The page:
Sepia Saturday

Sepia Saturday

Saturday, March 19, 2011

1943.........


This photo hung in our house all of my life.  My dad was proud of this photo.  I have a letter that he sent to my mom and young son dated August 1942.   He had just spent his first day in the army and thought he would be ok if he just took it a day at a time. He was drafted into the army with a son born and another on it's way.


Every time I pick this up I have to search for Jesse Thomas Burgus standing in this photo.  He is in the fourth row from from the top and the far right side. This is the platoon that he was assigned to when he left basic training.  On the back of the photo it says. Battery B 89th  CA(AA),  Washington D.C.


Digital cameras are funny as it detected that the photo is a little out of focus on the right side.  When I took the picture the camera would come back to me asking if someone had blinked.  My dad would have been in this photo at the end of basic training.  He would have been 25 years of age by the time he was through with basic.


The higher ranked soldiers were all in the front row and the dog has his eyes protected from the flash.


My dad knew how many men were in the picture as he had counted them.  I wouldn't want to guess.  I don't know this for sure but I expect they were divided up and assigned to different platoons as time went on.  My dad was reassigned on when he went overseas.  With 1,200 World War 2 soldiers dying each day I am certain the majority of these guys are not alive.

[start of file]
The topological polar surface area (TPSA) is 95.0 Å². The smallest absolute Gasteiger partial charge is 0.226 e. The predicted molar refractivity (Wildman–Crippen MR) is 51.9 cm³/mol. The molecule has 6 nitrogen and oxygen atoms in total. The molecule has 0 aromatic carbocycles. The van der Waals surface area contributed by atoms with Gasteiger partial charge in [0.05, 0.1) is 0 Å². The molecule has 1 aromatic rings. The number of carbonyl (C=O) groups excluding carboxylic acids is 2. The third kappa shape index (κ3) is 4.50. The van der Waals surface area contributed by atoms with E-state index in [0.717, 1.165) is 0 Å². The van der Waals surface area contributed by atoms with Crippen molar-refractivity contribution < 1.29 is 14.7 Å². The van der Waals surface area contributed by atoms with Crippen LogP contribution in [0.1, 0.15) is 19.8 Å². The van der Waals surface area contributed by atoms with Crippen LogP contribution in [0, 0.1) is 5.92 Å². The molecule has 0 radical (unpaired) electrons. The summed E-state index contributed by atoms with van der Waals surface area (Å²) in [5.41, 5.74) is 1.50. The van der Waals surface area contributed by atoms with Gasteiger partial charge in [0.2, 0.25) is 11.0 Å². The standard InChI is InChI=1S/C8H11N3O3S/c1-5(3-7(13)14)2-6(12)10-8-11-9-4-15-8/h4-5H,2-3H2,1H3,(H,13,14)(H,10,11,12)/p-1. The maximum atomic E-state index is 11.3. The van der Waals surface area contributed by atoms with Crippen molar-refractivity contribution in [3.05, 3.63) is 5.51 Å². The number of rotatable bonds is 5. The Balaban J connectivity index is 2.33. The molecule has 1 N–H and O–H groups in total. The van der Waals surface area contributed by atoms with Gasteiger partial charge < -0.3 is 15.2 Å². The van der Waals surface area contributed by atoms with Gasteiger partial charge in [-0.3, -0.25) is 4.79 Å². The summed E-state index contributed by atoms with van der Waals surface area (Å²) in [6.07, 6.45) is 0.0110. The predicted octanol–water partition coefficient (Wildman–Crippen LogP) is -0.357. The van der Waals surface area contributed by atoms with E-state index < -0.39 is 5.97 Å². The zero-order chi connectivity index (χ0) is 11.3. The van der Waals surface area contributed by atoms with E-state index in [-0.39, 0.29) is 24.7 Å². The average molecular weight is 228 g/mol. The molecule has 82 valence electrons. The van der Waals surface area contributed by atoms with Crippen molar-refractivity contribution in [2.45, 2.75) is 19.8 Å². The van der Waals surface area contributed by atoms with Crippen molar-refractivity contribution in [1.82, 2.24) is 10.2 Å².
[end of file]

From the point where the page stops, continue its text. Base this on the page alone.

My dad was old for being drafted into the army. He was one of the oldest among all the other draftees. Some of these guys were 19 and 20 in 1943 when this was taken. The youngest ones drafted could be in their upper 80's  early 90's now. I wonder as I look at the picture which ones went overseas for battle and where in the parts of the world that they were assigned.


Dad was in Washington DC for a year or more then placed in a new platoon that was shipped to Belgium. They were then sent on to the Battle of the Bulge.    The number of men who died in the total Battle of the Bulge was 35,000 men.


As my life settles down, I plan to create a blog just for my dad's World War 2 photos. I have a lot of army photos that I need to share with my brothers and I think blogging them will make them out there for others who are interested to see also.


Check out the others who are participating in Sepia Saturday by clicking here.

17 comments:

Postcardy said...

My father was at least 30 when he joined the Army. He stayed safely in this country.

L. D. Burgus said...

While my dad was overseas in 1944 they had announced that they were just going to now start drafting older men with children. He was amazed as he had already been pulled in two yeas before with two baby boys at home.

Bob Scotney said...

My elder brother was in the Fleet Air Arm in the Mediterranean during WWII on aircraft carriers; I wonder what happened to all his photos from Malta and Egypt. He would have been in his twenties then. He would not talk about his experiences.

~Tracie~ said...

A photo to be proud of. I look forward to seeing your blog on your father.